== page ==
Spring Garden Clean-up

Spring Garden Clean-up

If you are like me, the autumn clean-up in the garden often rolls over into spring.  With warmer days bringing thoughts of planting, now is the time to finish up (or even begin) those garden clean-up chores.  Start with cleaning your tools and sharpening blades if needed.

One preliminary note – the severe sudden cold that the Front Range experienced in November of 2014 will lead to damage of plants which will not become apparent until this spring in 2015.  Temperatures dropped from the high 60’s to minus 14 degrees over 4 days causing damage to needles and bud on trees, possibly killing other garden ornamentals, and freezing roses down to the ground.  See the following Landscape Health Bulletin from the Extension Service for details on trees and how they may be affected: https://plantclinic.agsci.colostate.edu/files/2014/06/Polar-vortex-bulletin-Feb-2015.pdf .

Since some deciduous trees and bushes are bare of leaves and some are still dormant, assess them now for pruning needs.  Trim out branches that cross one another and rub together, or that were broken or damaged by wind or snow loads.  It is better to wait on pruning such trees as birch, maple, walnut, and elms.  They will often “bleed sap” when pruned in the spring and respond better to pruning in the summer after leaves grow and turn a full summer green.

Do not prune spring blooming trees and shrubs at this time.  The flower buds were set in the summer or fall of the previous year and pruning will remove this year’s blossoms.

Cut back dead leaves on perennials and leggy stems on ornamental grasses.  Trim woody perennials which only bloom on new wood, such as lavender or buddleia, after hard frost danger has passed. Remove and compost debris from dead annual flowers, the spent dry leaves from irises, and any remaining ground-fall leaves not being utilized for mulch.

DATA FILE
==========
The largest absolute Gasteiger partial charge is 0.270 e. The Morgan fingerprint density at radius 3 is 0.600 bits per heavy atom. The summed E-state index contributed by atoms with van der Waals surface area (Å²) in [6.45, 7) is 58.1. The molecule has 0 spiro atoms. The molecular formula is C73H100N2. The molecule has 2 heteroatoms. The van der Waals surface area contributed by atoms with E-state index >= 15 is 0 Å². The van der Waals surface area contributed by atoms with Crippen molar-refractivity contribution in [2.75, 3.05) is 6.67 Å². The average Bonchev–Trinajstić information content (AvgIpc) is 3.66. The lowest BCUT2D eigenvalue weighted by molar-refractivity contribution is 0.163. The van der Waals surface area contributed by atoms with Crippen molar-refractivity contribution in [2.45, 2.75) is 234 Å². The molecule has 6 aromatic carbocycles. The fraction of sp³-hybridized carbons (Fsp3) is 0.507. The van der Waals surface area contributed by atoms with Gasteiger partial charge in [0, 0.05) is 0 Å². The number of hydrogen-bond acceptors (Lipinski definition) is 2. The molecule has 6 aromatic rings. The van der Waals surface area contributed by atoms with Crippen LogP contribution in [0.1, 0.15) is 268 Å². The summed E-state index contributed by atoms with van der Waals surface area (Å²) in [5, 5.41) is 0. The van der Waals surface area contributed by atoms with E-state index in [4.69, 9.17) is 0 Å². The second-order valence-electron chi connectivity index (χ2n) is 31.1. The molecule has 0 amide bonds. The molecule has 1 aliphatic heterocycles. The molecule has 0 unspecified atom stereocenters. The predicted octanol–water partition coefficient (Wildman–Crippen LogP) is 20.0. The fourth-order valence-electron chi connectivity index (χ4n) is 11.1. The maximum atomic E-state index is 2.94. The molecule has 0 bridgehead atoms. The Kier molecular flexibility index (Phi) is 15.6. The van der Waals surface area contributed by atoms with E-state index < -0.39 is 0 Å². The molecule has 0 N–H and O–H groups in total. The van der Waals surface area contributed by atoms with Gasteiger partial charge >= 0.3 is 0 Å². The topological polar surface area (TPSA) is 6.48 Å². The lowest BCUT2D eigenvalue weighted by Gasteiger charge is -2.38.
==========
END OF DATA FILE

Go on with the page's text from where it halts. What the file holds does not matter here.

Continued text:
Spring garden clean-up time is great for an early start on weeding.  When the ground is soft and damp and the weeds are small, it is much easier to remove them than to wait until they are ready to swallow your ornamentals.  Weed a little every time you tour your beds, and the job will not become overwhelming (we do hope.)

When perennials start to emerge, it is an ideal time to divide and transplant them.  As you do so, assess your beds for the need for additional mulch.  Also, now is a good time to check out any irrigation systems, particularly drip hoses and soaker hoses, for any leaks and holes needing repair.  Add mulch where needed (or wait until you add any new plants to the beds) and edge beds anew.

What about soil amendments?  Now is a good time for a soil test if you have not submitted one recently, particularly for ornamental and vegetable gardens.  Test kits are available from your local extension office and some nurseries and greenhouses.  A CSU fact sheet on soil tests is available at the following link: http://www.ext.colostate.edu/mg/gardennotes/221.html

Although it is tempting to trim all the dead wood on roses, it is best to wait until the end of April or early May.  (The Denver Rose Society suggests waiting until the forsythia are blooming in your neighborhood.)

You should also get your containers ready for the gardening season.  Clean out any dead plants, add additional container soil, if necessary, and start designing for spring.  Consider some cool weather crops like lettuce or spinach for early containers.

Do you have a compost pile?  Now is a good time to turn it and get it ready for use.  If you have mature compost, you may wish to apply some to beds before mulching and planting.  Wait for the soil to warm before planting tender annuals, generally around Mother’s Day in the Denver area.  You can plant early cool-weather spring vegetables as soil conditions allow, usually as early as the beginning of April.

If you have early blooming bulbs such as crocus and tulips, do not cut the foliage from the spent blooms. The foliage is busy making food for next year’s bulbs and flowers.

These tips will get you started on a new canvas for your artful and fruitful spring and summer garden.

By Mary Beth Cooper, Denver County Master Gardener

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